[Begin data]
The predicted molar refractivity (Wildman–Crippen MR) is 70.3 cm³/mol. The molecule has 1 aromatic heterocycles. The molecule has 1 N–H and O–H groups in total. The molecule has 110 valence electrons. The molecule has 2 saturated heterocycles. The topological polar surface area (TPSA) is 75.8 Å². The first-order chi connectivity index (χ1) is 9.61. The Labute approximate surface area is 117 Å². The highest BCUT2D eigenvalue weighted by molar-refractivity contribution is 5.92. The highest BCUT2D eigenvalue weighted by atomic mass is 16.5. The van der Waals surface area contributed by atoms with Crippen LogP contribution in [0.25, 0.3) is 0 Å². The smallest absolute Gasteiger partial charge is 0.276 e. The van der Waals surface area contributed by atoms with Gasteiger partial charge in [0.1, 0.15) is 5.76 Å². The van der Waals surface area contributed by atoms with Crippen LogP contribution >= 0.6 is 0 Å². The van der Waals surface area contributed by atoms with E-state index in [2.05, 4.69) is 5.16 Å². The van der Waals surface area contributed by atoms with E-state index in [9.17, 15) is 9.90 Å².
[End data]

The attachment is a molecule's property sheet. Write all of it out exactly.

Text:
The predicted molar refractivity (Wildman–Crippen MR) is 70.3 cm³/mol. The molecule has 1 aromatic heterocycles. The molecule has 1 N–H and O–H groups in total. The molecule has 110 valence electrons. The molecule has 2 saturated heterocycles. The topological polar surface area (TPSA) is 75.8 Å². The first-order chi connectivity index (χ1) is 9.61. The Labute approximate surface area is 117 Å². The highest BCUT2D eigenvalue weighted by molar-refractivity contribution is 5.92. The highest BCUT2D eigenvalue weighted by atomic mass is 16.5. The van der Waals surface area contributed by atoms with Crippen LogP contribution in [0.25, 0.3) is 0 Å². The smallest absolute Gasteiger partial charge is 0.276 e. The van der Waals surface area contributed by atoms with Gasteiger partial charge in [0.1, 0.15) is 5.76 Å². The van der Waals surface area contributed by atoms with Crippen LogP contribution >= 0.6 is 0 Å². The van der Waals surface area contributed by atoms with E-state index in [2.05, 4.69) is 5.16 Å². The van der Waals surface area contributed by atoms with E-state index in [9.17, 15) is 9.90 Å².